The geographical distribution of AI-confirmed LNB has not been described previously in Denmark. In the present study, the results from MiBa indicated that annual incidence varied substantially across the country from zero to more than 10/100,000. The finding of hot spots on smaller islands has also been described for the Finish archipelago forming the region of Åland in the Baltic Sea [21]. Three Danish municipalities had no LNB cases; this absence could not be explained by lack of tested persons as the incidence of tested persons was 20–100/100,000 (Figure 4 and 5). Compared with the statutory notifications, the MiBa-based surveillance showed a different geographical distribution of LNB. The statutory system is biased by regional differences in notification rates; this bias is in part explained by SSI only sending reminders for missing notifications, based on laboratory results performed at SSI, which mainly received samples from the Capital region. This was not the case if testing was done at a regional laboratories because the epidemiological department at SSI then would be unaware of a possible positive AI. One limitation in the description of the geographical distribution is that we only have information on place of residence, which is not necessarily the place of exposure to tick bites.

Whereas the statutory notification system asks for information on clinical manifestation and sequelae, this information is not available in MiBa. In any case, the reporting of this additional clinical information was too incomplete to be useful (data not shown). Also asking for sequelae does not make sense in a reporting system concerning acute disease as this requires a longer follow up. However, as the LNB cases in MiBa have a unique identifier that allows for linkage with other health registries, it will be possible to further explore risk factors for developing LNB, clinical manifestations and long-term sequelae in ad hoc projects. It will also be possible to compare testing for LNB with testing for other tick-borne diseases.

In time of writing, MiBa has accumulated data for four years, and procedures for data cleaning, analysis and aggregation are being automatised. Soon we will be able to calculate baselines and analyse for trends.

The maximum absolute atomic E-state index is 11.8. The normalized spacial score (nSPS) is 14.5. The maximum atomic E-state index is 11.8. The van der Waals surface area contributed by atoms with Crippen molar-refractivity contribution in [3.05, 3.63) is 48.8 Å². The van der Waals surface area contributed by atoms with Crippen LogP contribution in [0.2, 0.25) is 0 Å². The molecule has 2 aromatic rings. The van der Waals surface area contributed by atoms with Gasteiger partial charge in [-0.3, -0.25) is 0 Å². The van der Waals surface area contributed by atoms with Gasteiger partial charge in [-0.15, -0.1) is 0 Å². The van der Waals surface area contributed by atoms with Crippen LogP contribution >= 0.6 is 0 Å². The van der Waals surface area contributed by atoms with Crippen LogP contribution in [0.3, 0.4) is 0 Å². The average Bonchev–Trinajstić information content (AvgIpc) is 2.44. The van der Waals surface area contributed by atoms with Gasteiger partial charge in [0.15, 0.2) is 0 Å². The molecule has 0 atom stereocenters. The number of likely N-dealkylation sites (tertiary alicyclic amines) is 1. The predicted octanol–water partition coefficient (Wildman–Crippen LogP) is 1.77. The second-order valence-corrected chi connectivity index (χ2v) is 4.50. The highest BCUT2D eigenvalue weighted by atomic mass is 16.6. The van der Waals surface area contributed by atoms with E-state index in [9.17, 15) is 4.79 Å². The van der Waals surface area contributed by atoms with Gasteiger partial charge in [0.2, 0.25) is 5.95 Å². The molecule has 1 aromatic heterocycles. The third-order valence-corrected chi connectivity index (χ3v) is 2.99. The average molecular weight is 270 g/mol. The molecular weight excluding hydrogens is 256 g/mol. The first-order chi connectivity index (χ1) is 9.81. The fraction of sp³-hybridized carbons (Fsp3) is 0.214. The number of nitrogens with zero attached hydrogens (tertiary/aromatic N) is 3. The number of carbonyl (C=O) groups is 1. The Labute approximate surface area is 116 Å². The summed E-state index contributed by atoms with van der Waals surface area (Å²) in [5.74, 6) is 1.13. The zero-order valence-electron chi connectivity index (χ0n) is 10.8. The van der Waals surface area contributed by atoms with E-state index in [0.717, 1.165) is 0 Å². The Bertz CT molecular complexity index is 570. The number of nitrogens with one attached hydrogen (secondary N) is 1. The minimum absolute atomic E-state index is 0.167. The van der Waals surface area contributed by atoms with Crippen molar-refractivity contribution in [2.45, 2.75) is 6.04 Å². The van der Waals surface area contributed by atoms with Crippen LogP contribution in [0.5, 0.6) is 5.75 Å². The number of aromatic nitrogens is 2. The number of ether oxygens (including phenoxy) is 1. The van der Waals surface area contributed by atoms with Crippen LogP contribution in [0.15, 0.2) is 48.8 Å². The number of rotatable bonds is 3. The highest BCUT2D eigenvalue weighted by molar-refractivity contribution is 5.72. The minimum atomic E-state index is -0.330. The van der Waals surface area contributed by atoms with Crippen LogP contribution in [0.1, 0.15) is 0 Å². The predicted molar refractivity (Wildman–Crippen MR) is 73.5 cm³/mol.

It may be relevant also to have surveillance in place for other clinical manifestations of Lyme borreliosis such as erythema migrans in order to estimate the burden of Lyme borreliosis. This may be possible in the future through data-capture from general practitioners’ databases and the national patient register, as active reporting from clinicians would be difficult to motivate and organise. Other systemic manifestations in Denmark are rare and have been shown not to contribute significantly to the burden of Lyme borreliosis in clinical practice [11]. It was shown that consecutive patients with suspected Lyme arthritis had the same level of IgG seropositivity as had been found in Danish blood donors, indicating that the positive predictive value of the serology was negligible [11]. Thus being a rare unspecific clinical syndrome lacking a specific diagnostic test, Lyme arthritis is not a candidate for national surveillance.

Conclusion
In the present study, we found that a surveillance of LNB based on data from MiBa was more timely and more complete compared with the statutory surveillance based on manually processed notifications. We propose electronic reporting using the AI to replace clinical reporting as the basis of future LNB surveillance.


Acknowledgements
We would like to thank all Danish Departments of Clinical Microbiology collaborating in the MiBa Project and for contributing with their data. We also thank the department of Clinical Biochemistry, Regional Hospital Central Jutland and the Reference laboratory at SSI for sharing separate datasets. We thank Catherine Collin Bjerre for her contribution in the start-up phase of the study. The Danish Microbiology Database is funded by the Danish Ministry of Health.

Conflict of interest
None declared.

Authors’ contributions
R Dessau has performed the statistical data analysis and drafted the first versions. Marianne Voldstedlund has performed data extraction with L Espenhain. L Espenhain has created the incidence maps of Denmark. All authors have contributed to the conception of the study and the revisions of the final manuscript.